Why do you love riding in the city?
I got into riding for the freedom. I can’t stand waiting for buses and I hate trying to find parking. Now I still don’t like those things, but if I don’t ride I put on weight like I never thought I could.

Or just say whatever you want about riding in the city… Poetry anyone?
Sun, bridges, hopping the tracks,
rubber, and steel with the wind at my back.

Check out ridewithfiks.com

Jason Clary Rips SF

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Riding the streets of San Francisco never gets old, and watching videos of gifted riders rip it just makes me long for another visit.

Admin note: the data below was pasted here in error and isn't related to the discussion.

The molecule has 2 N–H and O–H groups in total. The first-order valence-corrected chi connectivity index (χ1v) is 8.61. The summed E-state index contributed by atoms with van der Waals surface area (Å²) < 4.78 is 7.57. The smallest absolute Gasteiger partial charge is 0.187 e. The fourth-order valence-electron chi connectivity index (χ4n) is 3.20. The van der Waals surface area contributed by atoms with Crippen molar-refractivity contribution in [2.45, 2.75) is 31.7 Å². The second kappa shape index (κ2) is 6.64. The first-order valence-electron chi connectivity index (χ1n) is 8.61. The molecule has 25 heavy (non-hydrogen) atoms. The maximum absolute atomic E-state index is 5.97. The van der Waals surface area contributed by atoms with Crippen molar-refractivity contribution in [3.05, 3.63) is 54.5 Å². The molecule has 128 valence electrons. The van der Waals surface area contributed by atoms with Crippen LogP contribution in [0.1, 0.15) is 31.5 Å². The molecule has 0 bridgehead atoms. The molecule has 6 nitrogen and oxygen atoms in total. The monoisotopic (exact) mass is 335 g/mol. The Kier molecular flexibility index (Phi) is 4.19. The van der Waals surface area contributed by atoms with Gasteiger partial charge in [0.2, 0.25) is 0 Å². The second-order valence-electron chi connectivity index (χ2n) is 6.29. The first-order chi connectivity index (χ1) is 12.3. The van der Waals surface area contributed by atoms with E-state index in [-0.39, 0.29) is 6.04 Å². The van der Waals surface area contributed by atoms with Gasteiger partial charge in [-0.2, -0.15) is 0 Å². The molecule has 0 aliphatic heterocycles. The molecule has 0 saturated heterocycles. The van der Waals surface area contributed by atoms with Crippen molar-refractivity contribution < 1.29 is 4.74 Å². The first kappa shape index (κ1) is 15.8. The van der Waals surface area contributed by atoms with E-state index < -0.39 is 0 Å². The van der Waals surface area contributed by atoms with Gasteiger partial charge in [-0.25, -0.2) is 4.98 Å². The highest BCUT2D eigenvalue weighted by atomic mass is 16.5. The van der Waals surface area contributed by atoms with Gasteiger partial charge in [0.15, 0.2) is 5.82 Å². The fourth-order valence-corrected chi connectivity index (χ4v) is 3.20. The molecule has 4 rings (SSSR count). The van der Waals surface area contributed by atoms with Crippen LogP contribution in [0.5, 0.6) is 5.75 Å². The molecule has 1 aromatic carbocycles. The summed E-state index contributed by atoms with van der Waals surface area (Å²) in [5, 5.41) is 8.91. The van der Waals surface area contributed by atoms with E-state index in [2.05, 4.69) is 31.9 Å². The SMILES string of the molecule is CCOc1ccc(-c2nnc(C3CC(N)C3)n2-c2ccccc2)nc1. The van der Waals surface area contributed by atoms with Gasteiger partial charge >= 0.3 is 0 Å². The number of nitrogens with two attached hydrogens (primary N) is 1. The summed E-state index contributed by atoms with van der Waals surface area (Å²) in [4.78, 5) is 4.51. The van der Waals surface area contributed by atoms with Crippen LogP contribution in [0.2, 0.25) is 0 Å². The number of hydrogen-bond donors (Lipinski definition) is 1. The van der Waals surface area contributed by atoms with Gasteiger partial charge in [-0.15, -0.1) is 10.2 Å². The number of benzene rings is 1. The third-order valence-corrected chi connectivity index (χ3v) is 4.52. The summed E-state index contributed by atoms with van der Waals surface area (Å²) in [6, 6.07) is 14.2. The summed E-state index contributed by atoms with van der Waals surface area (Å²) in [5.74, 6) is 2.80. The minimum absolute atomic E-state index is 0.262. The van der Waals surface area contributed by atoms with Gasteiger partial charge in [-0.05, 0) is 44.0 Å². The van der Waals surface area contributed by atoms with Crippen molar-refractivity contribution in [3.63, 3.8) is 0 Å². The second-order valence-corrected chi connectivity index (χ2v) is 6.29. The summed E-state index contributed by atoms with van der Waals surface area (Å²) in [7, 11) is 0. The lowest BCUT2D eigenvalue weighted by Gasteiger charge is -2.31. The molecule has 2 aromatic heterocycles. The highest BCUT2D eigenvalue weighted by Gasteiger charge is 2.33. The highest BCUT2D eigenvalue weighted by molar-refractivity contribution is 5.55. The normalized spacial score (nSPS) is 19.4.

9-Year-Old Rides to School Every Day for World Bicycle Relief

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World Bicycle Relief provides locally produced, durable bikes to caregivers, entrepreneurs and students, with 80% of the bikes funded by individuals. This video highlights some of the stories of the people raising money for the World Bicycle Relief, namely that of 9-year old Griffin who rode his bike to school every day for a year, raising money along the way.

Cycling Legalese: Does the Bike Lane Compel You?

bkevinidesCycling Legalese is our online cycling law column from everyday cyclist and Chicago based injury lawyer, Brendan Kevenides.

Ever expanding bicycle infrastructure is awesome, hands down. But are you compelled to use a bike lane or separated path if it exists, even if it is in disrepair or otherwise not suitable? Read on.

Q:There are new bike lanes popping up all over. That’s cool, but do I have to ride in them?